Publication Date

April 2016

Advisor(s)

Marguerite Nguyen, Stephanie Weiner

Major

English

Language

English (United States)

Abstract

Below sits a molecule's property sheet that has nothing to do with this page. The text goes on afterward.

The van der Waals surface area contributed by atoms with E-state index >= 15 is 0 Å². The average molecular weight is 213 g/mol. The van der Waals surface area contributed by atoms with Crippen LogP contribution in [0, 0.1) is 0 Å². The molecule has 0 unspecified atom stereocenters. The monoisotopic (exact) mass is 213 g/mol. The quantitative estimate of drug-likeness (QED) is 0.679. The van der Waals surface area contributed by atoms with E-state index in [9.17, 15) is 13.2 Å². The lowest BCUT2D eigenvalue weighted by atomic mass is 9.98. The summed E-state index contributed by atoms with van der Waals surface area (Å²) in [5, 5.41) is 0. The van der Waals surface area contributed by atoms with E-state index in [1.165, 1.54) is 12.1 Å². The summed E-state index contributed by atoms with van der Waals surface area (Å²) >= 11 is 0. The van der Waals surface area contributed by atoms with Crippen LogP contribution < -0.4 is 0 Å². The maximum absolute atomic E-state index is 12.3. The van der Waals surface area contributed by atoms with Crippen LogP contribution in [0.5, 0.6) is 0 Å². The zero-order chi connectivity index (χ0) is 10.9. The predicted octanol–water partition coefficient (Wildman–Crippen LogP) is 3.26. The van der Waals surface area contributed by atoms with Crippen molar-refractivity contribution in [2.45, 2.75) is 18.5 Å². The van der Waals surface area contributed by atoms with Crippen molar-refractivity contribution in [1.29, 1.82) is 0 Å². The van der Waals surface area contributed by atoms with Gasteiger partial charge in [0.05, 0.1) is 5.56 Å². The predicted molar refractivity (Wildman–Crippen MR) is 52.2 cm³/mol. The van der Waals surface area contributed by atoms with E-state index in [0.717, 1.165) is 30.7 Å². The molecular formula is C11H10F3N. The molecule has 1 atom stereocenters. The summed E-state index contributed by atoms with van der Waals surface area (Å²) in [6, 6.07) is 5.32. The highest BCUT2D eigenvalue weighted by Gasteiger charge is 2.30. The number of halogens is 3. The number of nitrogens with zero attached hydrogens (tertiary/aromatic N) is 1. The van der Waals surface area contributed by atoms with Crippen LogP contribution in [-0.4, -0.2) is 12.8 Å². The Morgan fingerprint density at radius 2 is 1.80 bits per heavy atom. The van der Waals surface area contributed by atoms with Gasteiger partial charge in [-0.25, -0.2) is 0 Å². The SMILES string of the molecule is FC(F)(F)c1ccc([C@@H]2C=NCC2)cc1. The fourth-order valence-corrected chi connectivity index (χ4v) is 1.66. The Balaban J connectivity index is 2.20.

This thesis examines the topic of baseball in American literature, particularly Doris Kearns Goodwin’s memoir, Wait Till Next Year, Kevin Guilfoile’s book, A Drive into the Gap and W.P. Kinsella’s novel, Shoeless Joe. All three of these books, each a distinct genre, exhibit and examine the effect that the topic of baseball has on generic categorization. These commentaries are meta-generic in that the authors explore their own genre and, both directly and indirectly, discuss the constraints that they struggle to obey. For Kearns Goodwin, an effort to write a book exclusively about growing up as a fan of the Brooklyn Dodgers turned into a personal memoir when she realized that her life as a fan was not distinct from her life as a member of her family and community. Baseball was so integral to her everyday life that it became inseparable from her daily routine. Guilfoile writes about his hunt for the truth behind a particular piece of memorabilia. He examines the way that baseball’s archives are a rickety system of oral histories, traditions and mythologies. In the book, he approaches everything from a stranger’s Super 8 recording to his own childhood as a collection of stories, meditating on the importance of truth to these types of memories and legends. Kinsella’s novel explores the differences between fantasy and reality. Kinsella includes reincarnated baseball players, a real life author and a narrator who shares his last name in striking magical realism. The reader is challenged to believe in baseball’s, as well as the novel’s, ability to bring magic to a quotidian reality. Ultimately, baseball as a topic transcends genre, conflating familiar oppositions such as the individual and community, the past and the present, and fantasy and reality.

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